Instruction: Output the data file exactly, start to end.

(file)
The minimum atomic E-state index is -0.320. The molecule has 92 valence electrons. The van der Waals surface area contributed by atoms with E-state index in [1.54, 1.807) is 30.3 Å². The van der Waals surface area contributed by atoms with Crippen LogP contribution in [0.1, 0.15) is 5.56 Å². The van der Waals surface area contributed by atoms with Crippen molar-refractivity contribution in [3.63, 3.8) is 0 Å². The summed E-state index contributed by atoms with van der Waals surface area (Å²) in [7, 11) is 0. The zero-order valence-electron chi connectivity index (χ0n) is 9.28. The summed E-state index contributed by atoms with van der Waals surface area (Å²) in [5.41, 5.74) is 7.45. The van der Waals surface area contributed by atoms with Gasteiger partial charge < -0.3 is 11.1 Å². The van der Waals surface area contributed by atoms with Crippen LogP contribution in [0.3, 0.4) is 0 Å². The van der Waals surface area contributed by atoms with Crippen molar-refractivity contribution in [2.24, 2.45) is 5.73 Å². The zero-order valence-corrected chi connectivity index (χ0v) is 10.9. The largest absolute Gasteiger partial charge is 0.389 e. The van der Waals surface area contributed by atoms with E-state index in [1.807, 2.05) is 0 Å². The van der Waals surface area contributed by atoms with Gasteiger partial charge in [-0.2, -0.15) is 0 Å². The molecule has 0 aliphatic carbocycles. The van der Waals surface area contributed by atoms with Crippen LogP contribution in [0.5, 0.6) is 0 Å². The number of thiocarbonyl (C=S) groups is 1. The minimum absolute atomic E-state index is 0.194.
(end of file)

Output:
The minimum atomic E-state index is -0.320. The molecule has 92 valence electrons. The van der Waals surface area contributed by atoms with E-state index in [1.54, 1.807) is 30.3 Å². The van der Waals surface area contributed by atoms with Crippen LogP contribution in [0.1, 0.15) is 5.56 Å². The van der Waals surface area contributed by atoms with Crippen molar-refractivity contribution in [3.63, 3.8) is 0 Å². The summed E-state index contributed by atoms with van der Waals surface area (Å²) in [7, 11) is 0. The zero-order valence-electron chi connectivity index (χ0n) is 9.28. The summed E-state index contributed by atoms with van der Waals surface area (Å²) in [5.41, 5.74) is 7.45. The van der Waals surface area contributed by atoms with Gasteiger partial charge < -0.3 is 11.1 Å². The van der Waals surface area contributed by atoms with Crippen LogP contribution in [0.3, 0.4) is 0 Å². The van der Waals surface area contributed by atoms with Crippen molar-refractivity contribution in [2.24, 2.45) is 5.73 Å². The zero-order valence-corrected chi connectivity index (χ0v) is 10.9. The largest absolute Gasteiger partial charge is 0.389 e. The van der Waals surface area contributed by atoms with E-state index in [1.807, 2.05) is 0 Å². The van der Waals surface area contributed by atoms with Gasteiger partial charge in [-0.2, -0.15) is 0 Å². The molecule has 0 aliphatic carbocycles. The van der Waals surface area contributed by atoms with Crippen LogP contribution in [0.5, 0.6) is 0 Å². The number of thiocarbonyl (C=S) groups is 1. The minimum absolute atomic E-state index is 0.194.